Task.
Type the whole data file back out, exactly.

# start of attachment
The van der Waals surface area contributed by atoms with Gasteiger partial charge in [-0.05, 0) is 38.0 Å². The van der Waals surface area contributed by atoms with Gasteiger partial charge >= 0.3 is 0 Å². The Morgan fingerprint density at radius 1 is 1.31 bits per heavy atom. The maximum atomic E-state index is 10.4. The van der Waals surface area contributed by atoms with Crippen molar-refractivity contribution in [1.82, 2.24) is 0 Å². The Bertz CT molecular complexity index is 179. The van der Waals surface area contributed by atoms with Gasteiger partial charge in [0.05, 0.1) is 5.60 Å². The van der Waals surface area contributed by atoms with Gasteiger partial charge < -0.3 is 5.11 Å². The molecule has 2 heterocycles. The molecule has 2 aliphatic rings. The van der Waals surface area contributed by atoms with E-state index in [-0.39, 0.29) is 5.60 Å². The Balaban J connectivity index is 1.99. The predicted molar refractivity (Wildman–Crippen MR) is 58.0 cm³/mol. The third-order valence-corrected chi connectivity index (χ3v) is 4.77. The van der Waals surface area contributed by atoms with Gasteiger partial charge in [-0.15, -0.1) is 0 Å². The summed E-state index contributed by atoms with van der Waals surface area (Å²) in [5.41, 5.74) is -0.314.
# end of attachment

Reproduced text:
The van der Waals surface area contributed by atoms with Gasteiger partial charge in [-0.05, 0) is 38.0 Å². The van der Waals surface area contributed by atoms with Gasteiger partial charge >= 0.3 is 0 Å². The Morgan fingerprint density at radius 1 is 1.31 bits per heavy atom. The maximum atomic E-state index is 10.4. The van der Waals surface area contributed by atoms with Crippen molar-refractivity contribution in [1.82, 2.24) is 0 Å². The Bertz CT molecular complexity index is 179. The van der Waals surface area contributed by atoms with Gasteiger partial charge in [0.05, 0.1) is 5.60 Å². The van der Waals surface area contributed by atoms with Gasteiger partial charge < -0.3 is 5.11 Å². The molecule has 2 heterocycles. The molecule has 2 aliphatic rings. The van der Waals surface area contributed by atoms with E-state index in [-0.39, 0.29) is 5.60 Å². The Balaban J connectivity index is 1.99. The predicted molar refractivity (Wildman–Crippen MR) is 58.0 cm³/mol. The third-order valence-corrected chi connectivity index (χ3v) is 4.77. The van der Waals surface area contributed by atoms with Gasteiger partial charge in [-0.15, -0.1) is 0 Å². The summed E-state index contributed by atoms with van der Waals surface area (Å²) in [5.41, 5.74) is -0.314.